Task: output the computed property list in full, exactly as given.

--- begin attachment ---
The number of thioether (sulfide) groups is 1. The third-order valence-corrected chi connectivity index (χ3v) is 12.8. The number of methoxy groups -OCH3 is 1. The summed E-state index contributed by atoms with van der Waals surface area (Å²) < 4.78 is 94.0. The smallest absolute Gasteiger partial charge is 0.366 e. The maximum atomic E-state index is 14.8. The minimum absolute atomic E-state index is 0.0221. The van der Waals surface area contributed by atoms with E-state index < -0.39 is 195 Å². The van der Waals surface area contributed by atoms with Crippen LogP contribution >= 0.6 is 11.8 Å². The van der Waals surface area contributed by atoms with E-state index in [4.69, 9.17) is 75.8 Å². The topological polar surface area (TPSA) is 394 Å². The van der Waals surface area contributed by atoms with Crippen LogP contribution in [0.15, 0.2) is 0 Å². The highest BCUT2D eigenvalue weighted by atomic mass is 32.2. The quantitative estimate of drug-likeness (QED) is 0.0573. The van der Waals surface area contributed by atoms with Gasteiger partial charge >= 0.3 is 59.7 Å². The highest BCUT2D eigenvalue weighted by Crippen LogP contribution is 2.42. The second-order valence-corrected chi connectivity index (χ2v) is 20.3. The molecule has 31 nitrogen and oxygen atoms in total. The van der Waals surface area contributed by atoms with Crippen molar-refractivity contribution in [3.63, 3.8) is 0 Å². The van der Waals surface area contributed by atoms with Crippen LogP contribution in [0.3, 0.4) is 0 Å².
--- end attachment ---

The number of thioether (sulfide) groups is 1. The third-order valence-corrected chi connectivity index (χ3v) is 12.8. The number of methoxy groups -OCH3 is 1. The summed E-state index contributed by atoms with van der Waals surface area (Å²) < 4.78 is 94.0. The smallest absolute Gasteiger partial charge is 0.366 e. The maximum atomic E-state index is 14.8. The minimum absolute atomic E-state index is 0.0221. The van der Waals surface area contributed by atoms with E-state index < -0.39 is 195 Å². The van der Waals surface area contributed by atoms with Crippen LogP contribution >= 0.6 is 11.8 Å². The van der Waals surface area contributed by atoms with E-state index in [4.69, 9.17) is 75.8 Å². The topological polar surface area (TPSA) is 394 Å². The van der Waals surface area contributed by atoms with Crippen LogP contribution in [0.15, 0.2) is 0 Å². The highest BCUT2D eigenvalue weighted by atomic mass is 32.2. The quantitative estimate of drug-likeness (QED) is 0.0573. The van der Waals surface area contributed by atoms with Gasteiger partial charge >= 0.3 is 59.7 Å². The highest BCUT2D eigenvalue weighted by Crippen LogP contribution is 2.42. The second-order valence-corrected chi connectivity index (χ2v) is 20.3. The molecule has 31 nitrogen and oxygen atoms in total. The van der Waals surface area contributed by atoms with Crippen molar-refractivity contribution in [3.63, 3.8) is 0 Å². The van der Waals surface area contributed by atoms with Crippen LogP contribution in [0.3, 0.4) is 0 Å².